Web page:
Interactive security has not only been effective at helpingCircle K with outside threats, but it has also played a largepart in deterring employee theft as well.
“It not only gives a comfort level for our employees, but italso has a ‘Big Brother’ effect, so to speak, since employeesnever really know if someone is dialing in and watchingthem,” said Luke.
While there are a number of hi-tech, intricate security technologies that can be used to control cash management, Lukestill suggested that the most efficient and successful steps tosecuring a store still lies in proper training and management,both at an in-store level and beyond. Even a store loadedwith security cameras can be unsafe in incompetent hands.
“I’ve had managers tell me that if they’ve had more cameras in their store, they would be able to control shrink. ThenI look at stores that have 12 cameras and their inventories areout of control. The challenge is to get store management touse the tools that loss prevention has provided them,” Lukesaid.
Training for Safety
In order to maintain the safety of store employees and customers, Circle K’s loss prevention department has developeda strict no resistance mantra for employees to follow in thecase of a robbery: “Do not fight, chase or confront.” Resistinga robbery attempt could lead to an employee’s termination. Inlieu of resistance, employees are trained to make eye contactand take notice of suspicious people entering the store.
The no resistance policy is just one aspect of safety that isimplemented. Store managers typically go through a rigoroustraining regime in order to learn effective methods for deterring and eliminating potentially dangerous situations beforethey become volatile. This training, orchestrated by Luke andthe loss prevention department, shows managers how tomake stores and employees less attractive to potential securitythreats, as well as methods on how to escape a robbery situation with minimal consequence.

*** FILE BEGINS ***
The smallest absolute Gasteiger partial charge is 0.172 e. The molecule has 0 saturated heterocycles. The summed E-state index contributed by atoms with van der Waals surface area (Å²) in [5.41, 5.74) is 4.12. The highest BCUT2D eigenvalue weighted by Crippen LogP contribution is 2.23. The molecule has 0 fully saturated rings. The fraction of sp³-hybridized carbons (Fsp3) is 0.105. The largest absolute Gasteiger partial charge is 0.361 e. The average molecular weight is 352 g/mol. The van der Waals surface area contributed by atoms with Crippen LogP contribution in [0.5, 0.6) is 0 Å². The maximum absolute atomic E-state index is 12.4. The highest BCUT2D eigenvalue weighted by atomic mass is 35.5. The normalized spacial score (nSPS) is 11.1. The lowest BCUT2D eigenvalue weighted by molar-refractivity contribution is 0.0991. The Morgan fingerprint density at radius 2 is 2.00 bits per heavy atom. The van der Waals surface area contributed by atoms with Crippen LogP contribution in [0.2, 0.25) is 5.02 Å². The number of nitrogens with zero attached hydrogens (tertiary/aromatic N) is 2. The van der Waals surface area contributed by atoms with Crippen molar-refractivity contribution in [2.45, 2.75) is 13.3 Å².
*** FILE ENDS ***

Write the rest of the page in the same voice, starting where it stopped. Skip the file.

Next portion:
On top of cash management techniques, interview skillsare often injected into the training curriculum. These interviewing skills, however, aren’t used for hiring purposes, butfor catching employee theft.
“I love it when a district manager calls me up and tells methat they just caught an employee stealing and got them toadmit to it,” said Luke. “By teaching district managers the artof interviewing and giving them the knowledge and confidence to empower themselves, they excel.”
Another method used to supplement store security is aseries of monthly newsletters Luke distributes to the stores.These newsletters are usually filled with tips that store managers can utilize with their staff in order to keep the store running safely, helping to reduce theft on all levels.
Even as technology advances and new gadgets are developed to keep stores and employees safe, Luke insists that atthe end of the day, it’s a staff well trained in loss preventionthat will have the biggest impact on overall cash management.
“The c-store industry is no longer just selling gas, beer andcigarettes,” Luke said. “If you are not training your employees on homeland security, counterfeiting, credit card scams,property damage claims, workers’ compensation, responsibleretailing and liability issues, you can lose thousands of dollarsper store.”